• Both parents are in agreement on the modification.

Modifying Parental Decision-Making Responsibilities

On the other hand, decision-making responsibilities related to your children’s education, religion, health, and extracurricular activities can usually not be modified for the first two years after your original agreement, unless the modification is necessary to protect the children from harm or dangerous influences. After two years, decision-making responsibilities can be modified for the same reasons as parenting time.

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DuPage County divorce attorney parental relocation

After a divorce, it can be challenging to co-parent between two different households, and the challenge is bound to increase the farther apart the two parents live. Nevertheless, you may find yourself in a situation in which you need to move for career or personal reasons and want your children to come with you. Illinois law allows for a parent’s relocation under certain circumstances, but if you are planning to move more than 25 or 50 miles away from your children’s other parent, depending on the county where you currently live, you will be required to present your case to the court for approval.

Preparing for Questions in Your Relocation Hearing

As the court considers your relocation request, they will ask you a variety of questions to determine whether the move is in your children’s best interests. These questions may include:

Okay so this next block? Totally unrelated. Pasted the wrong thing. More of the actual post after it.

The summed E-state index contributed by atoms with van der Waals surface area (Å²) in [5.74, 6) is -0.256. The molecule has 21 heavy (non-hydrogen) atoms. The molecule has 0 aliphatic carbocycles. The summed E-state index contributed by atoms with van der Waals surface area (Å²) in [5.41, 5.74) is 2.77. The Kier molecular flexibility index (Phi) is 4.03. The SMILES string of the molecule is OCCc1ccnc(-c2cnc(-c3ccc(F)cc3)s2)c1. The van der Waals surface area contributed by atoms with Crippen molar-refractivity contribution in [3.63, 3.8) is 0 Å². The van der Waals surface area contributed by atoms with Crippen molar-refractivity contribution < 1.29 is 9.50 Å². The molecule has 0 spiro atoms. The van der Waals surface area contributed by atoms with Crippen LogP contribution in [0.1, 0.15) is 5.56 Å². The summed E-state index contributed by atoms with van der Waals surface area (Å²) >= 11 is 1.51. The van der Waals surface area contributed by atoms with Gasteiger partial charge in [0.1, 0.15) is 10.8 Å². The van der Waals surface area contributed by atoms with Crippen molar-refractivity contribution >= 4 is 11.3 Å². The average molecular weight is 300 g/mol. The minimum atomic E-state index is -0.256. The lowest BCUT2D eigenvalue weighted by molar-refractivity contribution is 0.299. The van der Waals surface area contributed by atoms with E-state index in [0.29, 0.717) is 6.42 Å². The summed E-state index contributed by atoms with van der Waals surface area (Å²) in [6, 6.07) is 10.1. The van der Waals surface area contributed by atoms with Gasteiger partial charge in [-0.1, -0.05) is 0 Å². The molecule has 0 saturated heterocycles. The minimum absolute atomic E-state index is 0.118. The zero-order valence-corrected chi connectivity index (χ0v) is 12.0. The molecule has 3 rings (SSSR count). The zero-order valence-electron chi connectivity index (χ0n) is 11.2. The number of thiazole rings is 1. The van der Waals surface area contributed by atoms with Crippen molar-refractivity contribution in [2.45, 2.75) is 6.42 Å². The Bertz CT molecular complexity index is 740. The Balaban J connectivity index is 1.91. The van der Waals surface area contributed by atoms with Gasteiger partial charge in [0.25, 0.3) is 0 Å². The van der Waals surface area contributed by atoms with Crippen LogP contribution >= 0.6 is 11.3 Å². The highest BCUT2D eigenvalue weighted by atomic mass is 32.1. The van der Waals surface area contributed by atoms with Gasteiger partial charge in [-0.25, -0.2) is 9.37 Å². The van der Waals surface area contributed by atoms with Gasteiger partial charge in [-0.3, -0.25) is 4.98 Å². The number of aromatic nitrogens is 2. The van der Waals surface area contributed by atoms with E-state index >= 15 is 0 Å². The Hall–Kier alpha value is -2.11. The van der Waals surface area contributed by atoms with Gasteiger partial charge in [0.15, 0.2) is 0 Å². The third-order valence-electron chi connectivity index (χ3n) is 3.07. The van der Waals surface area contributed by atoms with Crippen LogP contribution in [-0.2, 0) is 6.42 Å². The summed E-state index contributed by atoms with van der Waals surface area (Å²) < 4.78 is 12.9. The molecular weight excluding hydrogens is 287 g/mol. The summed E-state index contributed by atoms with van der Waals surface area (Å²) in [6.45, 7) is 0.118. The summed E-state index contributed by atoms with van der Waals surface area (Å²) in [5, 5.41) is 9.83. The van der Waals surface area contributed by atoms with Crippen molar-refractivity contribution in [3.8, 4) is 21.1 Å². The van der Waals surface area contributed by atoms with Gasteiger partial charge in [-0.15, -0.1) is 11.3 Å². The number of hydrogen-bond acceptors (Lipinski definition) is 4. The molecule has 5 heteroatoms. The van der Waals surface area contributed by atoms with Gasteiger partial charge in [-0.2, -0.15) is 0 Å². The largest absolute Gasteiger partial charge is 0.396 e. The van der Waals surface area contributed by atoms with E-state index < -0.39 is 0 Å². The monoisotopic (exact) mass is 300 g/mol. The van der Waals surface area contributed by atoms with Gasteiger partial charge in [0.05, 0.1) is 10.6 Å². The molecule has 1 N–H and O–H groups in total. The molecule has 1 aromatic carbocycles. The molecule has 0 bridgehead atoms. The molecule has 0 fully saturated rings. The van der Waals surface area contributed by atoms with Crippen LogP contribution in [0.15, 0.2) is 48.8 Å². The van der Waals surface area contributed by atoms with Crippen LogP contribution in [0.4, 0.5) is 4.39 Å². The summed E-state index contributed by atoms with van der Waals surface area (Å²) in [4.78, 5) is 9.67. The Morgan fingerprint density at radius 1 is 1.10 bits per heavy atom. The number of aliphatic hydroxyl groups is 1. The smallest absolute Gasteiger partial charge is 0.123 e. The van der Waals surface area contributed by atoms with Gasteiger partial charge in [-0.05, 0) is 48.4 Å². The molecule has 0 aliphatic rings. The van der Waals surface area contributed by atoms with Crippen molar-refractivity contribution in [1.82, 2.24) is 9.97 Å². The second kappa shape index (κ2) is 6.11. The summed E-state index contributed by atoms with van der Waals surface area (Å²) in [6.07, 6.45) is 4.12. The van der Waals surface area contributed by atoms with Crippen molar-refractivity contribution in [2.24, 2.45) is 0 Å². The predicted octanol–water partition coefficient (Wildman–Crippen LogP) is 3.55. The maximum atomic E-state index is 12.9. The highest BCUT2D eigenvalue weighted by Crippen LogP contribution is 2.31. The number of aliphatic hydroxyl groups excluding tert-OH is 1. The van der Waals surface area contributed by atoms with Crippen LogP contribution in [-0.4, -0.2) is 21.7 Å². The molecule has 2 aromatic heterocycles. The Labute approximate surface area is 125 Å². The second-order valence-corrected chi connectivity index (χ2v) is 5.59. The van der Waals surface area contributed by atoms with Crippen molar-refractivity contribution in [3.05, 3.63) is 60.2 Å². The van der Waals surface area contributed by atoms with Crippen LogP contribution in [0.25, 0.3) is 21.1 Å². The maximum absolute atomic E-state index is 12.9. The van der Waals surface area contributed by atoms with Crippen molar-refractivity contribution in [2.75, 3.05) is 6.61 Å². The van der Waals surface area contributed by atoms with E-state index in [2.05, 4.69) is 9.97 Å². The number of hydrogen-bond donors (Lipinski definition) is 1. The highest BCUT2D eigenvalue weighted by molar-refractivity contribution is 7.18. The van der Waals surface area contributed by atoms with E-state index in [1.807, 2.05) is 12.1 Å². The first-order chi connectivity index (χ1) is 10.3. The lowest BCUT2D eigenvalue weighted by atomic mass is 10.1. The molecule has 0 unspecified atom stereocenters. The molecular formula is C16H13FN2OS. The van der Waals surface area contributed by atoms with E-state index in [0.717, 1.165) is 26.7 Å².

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Illinois parental alienation attorneysWhile most parents only want what is best for their children, there are those who are more focused on “winning” than the child’s best interest. Some may even go so far as to commit parental alienation. In today’s post, you will learn more about parental alienation, including how to determine if your child may be a victim, and what actions can be taken to protect the child. 

What is Parental Alienation?

Minor issues, such as arguments in front of the kids and ill-spoken words are fairly common in the initial stages of a divorce or separation. Though still harmful, these negative behaviors typically dissipate over time. Each parent heals from their grief or anger, sees the nature of their wrongs, and strives to improve for the benefit of the child. 

Parental alienation is different, specifically in terms of severity and the long-term continuance of the offending parent’s poor behavior. Their reasons behind it are varied (i.e. a need or desire to control, fear of losing the child’s love or affection, wanting to hurt or get even with the other parent), but the results are often devastatingly similar. The child suffers mentally and emotionally and, as a result, they may develop maladjustment issues, such as an identity crisis, depression, or even outright hatred toward a parent that they once loved dearly. 

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Wheaton family law attorneysIn an ideal world, every divorced or separate couple would put their differences aside and make great efforts to effectively co-parent their children. Unfortunately, the world is quite far from ideal. Some parents are narcissistic or vengeful. Some are abusive. In either case, the healthy parent is hindered in their co-parenting efforts, and the child may suffer. Parallel parenting may be a solution to these difficult situations. 

What is Parallel Parenting?

Parallel parenting requires each parent to focus on their own interactions with the child. You do not concern yourself with the rules at your ex’s house. You let go of concerns over diet, bedtimes, and discipline (unless there is abuse, in which case you are encouraged to talk to an attorney about your options). In short, you do you and allow the other parent to do the same.